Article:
This article has mentions of products from one or more companies, and I may receive compensation if you purchase those products following reading my recommendations.

Diamond fluorescence is a fascinating and often misunderstood characteristic of some diamonds. This guide aims to provide an in-depth understanding of diamond fluorescence, its causes, how it's graded, its impact on a diamond's appearance and value, and tips for making an informed decision when purchasing a diamond.

What is Diamond Fluorescence?

Fluorescence is a natural phenomenon that occurs when certain materials, including some diamonds, emit visible light upon exposure to ultraviolet (UV) radiation. In the case of diamonds, this is often a blue or blueish glow, but other colors like yellow, green, or white can also occur. It is important to note that not all diamonds exhibit fluorescence; in fact, only about 25-35% of diamonds show some degree of this characteristic.

To better understand this phenomenon, let's first briefly discuss the concept of fluorescence in general. When a material with fluorescent properties is exposed to UV light, its electrons absorb energy and jump to higher energy levels. As these electrons return to their original energy levels, they release energy in the form of visible light, causing the material to emit a glow. This process is what causes the visible fluorescence in some diamonds.

If you're looking to purchase the highest quality diamonds with no fluorescence then read my reviews on Whiteflash, James Allen and Blue Nile.

Causes of Fluorescence in Diamonds

The primary cause of fluorescence in diamonds is the presence of trace elements within the diamond's crystal lattice structure. The most common trace element responsible for fluorescence is nitrogen, which can replace carbon atoms in the diamond lattice, creating what is known as a nitrogen-vacancy center. When exposed to UV light, these nitrogen-vacancy centers absorb energy and emit a blue or blueish glow.

Another trace element that can cause fluorescence in diamonds is boron. While boron-related fluorescence is less common, it can produce a blue or greenish-blue glow. In some cases, the presence of other trace elements or impurities can result in other colors of fluorescence, although these are rarer.

In addition to trace elements, crystal lattice defects can also contribute to fluorescence. Diamonds are formed deep within the Earth's mantle under extreme heat and pressure, and during this process, irregularities in the crystal lattice can occur. These defects can also absorb energy from UV light and emit visible light, contributing to a diamond's overall fluorescence.

Grading Diamond Fluorescence

The GIA Fluorescence Scale

The Gemological Institute of America (GIA), one of the world's most respected diamond grading organizations, has developed a scale to classify the intensity of a diamond's fluorescence. This scale consists of the following five grades:

GIA diamond fluorescence scale

None: No observable fluorescence under UV light.

Faint: A slight degree of fluorescence that is difficult to detect.

Medium: A noticeable level of fluorescence.

Strong: A prominent degree of fluorescence that is easily visible.

Very Strong: An intense level of fluorescence that is very apparent.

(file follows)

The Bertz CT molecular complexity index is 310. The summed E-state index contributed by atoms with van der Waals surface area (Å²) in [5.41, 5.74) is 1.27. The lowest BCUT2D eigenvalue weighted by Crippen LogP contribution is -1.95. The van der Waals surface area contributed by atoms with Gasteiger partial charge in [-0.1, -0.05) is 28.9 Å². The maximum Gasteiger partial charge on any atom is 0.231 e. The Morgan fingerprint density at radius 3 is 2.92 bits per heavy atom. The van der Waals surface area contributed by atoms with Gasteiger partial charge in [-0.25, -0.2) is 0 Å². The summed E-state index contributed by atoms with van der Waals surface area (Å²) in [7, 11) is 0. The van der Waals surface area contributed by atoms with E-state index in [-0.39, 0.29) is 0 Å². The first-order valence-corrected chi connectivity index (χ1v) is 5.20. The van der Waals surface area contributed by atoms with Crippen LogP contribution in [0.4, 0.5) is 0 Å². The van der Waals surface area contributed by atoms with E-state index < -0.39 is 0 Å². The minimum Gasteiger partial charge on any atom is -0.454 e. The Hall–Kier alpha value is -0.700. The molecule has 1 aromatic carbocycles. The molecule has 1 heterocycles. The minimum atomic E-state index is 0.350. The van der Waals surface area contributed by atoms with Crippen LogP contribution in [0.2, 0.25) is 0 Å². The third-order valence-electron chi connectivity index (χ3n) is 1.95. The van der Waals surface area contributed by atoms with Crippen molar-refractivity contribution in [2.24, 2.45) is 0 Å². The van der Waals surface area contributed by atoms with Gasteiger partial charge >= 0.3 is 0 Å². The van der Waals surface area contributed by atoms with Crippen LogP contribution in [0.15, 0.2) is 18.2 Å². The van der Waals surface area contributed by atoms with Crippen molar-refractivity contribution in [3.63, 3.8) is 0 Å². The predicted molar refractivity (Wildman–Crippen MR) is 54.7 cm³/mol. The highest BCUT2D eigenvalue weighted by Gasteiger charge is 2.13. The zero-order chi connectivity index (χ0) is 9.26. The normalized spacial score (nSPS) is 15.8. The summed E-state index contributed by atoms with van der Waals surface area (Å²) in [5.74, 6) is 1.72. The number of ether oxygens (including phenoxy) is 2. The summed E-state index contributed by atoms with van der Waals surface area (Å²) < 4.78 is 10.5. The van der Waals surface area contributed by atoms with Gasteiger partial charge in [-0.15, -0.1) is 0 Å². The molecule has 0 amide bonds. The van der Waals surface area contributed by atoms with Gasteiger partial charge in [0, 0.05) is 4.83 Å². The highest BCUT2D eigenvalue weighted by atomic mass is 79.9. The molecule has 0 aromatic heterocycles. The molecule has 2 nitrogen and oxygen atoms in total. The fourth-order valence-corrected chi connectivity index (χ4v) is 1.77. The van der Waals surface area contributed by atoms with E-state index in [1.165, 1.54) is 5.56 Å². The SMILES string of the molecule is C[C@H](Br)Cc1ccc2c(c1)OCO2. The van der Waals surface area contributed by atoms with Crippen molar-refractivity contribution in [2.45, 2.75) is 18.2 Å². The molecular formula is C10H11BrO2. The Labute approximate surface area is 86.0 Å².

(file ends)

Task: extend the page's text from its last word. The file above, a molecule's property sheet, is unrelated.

It is important to note that the GIA scale only measures the intensity of the fluorescence, not its color. Diamonds with the same intensity of fluorescence may still have different colors, such as blue, yellow, or green.

How Fluorescence is Evaluated in a Lab

To evaluate a diamond's fluorescence, gemological laboratories use controlled lighting conditions and specialized UV lamps that emit long-wave UV light. The diamond is placed under the UV light, and the gemologist observes its reaction to determine the intensity and color of the fluorescence.

The diamond is first examined under normal lighting conditions to identify any potential impact of fluorescence on its overall appearance. Next, the gemologist exposes the diamond to UV light in a darkened room, which allows them to observe the diamond's fluorescence more accurately. The intensity of the fluorescence is then compared to a set of reference stones with known fluorescence grades, which helps the gemologist assign the appropriate grade to the diamond.

It is essential to have a gemologist evaluate diamond fluorescence, as the process requires a trained eye and specialized equipment to ensure accurate results.

The Impact of Fluorescence on Diamond Appearance

Positive Effects

In some cases, fluorescence can have a positive effect on a diamond's appearance. For example, if a diamond has a slightly yellowish hue due to the presence of nitrogen impurities, a blue fluorescence can counteract that yellowish tint and make the diamond appear whiter. This is particularly true for diamonds in the near-colorless range (GIA color grades G-J), where the blue fluorescence can enhance the stone's overall appearance. Such diamonds are often referred to as "blue-white" diamonds and can be desirable to some buyers.

Negative Effects

On the other hand, strong or very strong fluorescence can sometimes negatively impact a diamond's appearance. In some instances, it can cause the diamond to appear hazy, cloudy, or "milky" under natural sunlight or other UV-rich light sources. This effect is relatively rare and tends to occur in less than 1% of strongly fluorescent diamonds. However, it is crucial to be aware of this possibility, especially when considering diamonds with strong or very strong fluorescence.